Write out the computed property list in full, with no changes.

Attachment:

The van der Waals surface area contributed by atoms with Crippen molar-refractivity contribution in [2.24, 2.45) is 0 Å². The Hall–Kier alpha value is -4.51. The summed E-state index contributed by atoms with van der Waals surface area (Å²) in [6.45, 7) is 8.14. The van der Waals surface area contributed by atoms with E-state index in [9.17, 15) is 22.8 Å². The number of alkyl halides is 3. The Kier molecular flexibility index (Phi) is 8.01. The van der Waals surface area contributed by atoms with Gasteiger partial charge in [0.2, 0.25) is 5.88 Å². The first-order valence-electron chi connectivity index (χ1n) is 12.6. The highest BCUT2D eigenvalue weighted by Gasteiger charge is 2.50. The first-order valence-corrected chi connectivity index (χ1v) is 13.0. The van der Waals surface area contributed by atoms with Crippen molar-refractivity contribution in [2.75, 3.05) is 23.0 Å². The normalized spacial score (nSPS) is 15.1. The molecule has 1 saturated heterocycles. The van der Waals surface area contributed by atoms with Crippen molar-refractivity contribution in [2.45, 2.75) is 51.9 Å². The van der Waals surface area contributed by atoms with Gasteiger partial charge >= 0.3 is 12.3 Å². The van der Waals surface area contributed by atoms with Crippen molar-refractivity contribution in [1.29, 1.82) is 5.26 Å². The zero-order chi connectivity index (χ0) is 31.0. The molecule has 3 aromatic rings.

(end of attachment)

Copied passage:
The van der Waals surface area contributed by atoms with Crippen molar-refractivity contribution in [2.24, 2.45) is 0 Å². The Hall–Kier alpha value is -4.51. The summed E-state index contributed by atoms with van der Waals surface area (Å²) in [6.45, 7) is 8.14. The van der Waals surface area contributed by atoms with E-state index in [9.17, 15) is 22.8 Å². The number of alkyl halides is 3. The Kier molecular flexibility index (Phi) is 8.01. The van der Waals surface area contributed by atoms with Gasteiger partial charge in [0.2, 0.25) is 5.88 Å². The first-order valence-electron chi connectivity index (χ1n) is 12.6. The highest BCUT2D eigenvalue weighted by Gasteiger charge is 2.50. The first-order valence-corrected chi connectivity index (χ1v) is 13.0. The van der Waals surface area contributed by atoms with Crippen molar-refractivity contribution in [2.75, 3.05) is 23.0 Å². The normalized spacial score (nSPS) is 15.1. The molecule has 1 saturated heterocycles. The van der Waals surface area contributed by atoms with Crippen molar-refractivity contribution in [2.45, 2.75) is 51.9 Å². The van der Waals surface area contributed by atoms with Gasteiger partial charge >= 0.3 is 12.3 Å². The van der Waals surface area contributed by atoms with Crippen molar-refractivity contribution in [1.29, 1.82) is 5.26 Å². The zero-order chi connectivity index (χ0) is 31.0. The molecule has 3 aromatic rings.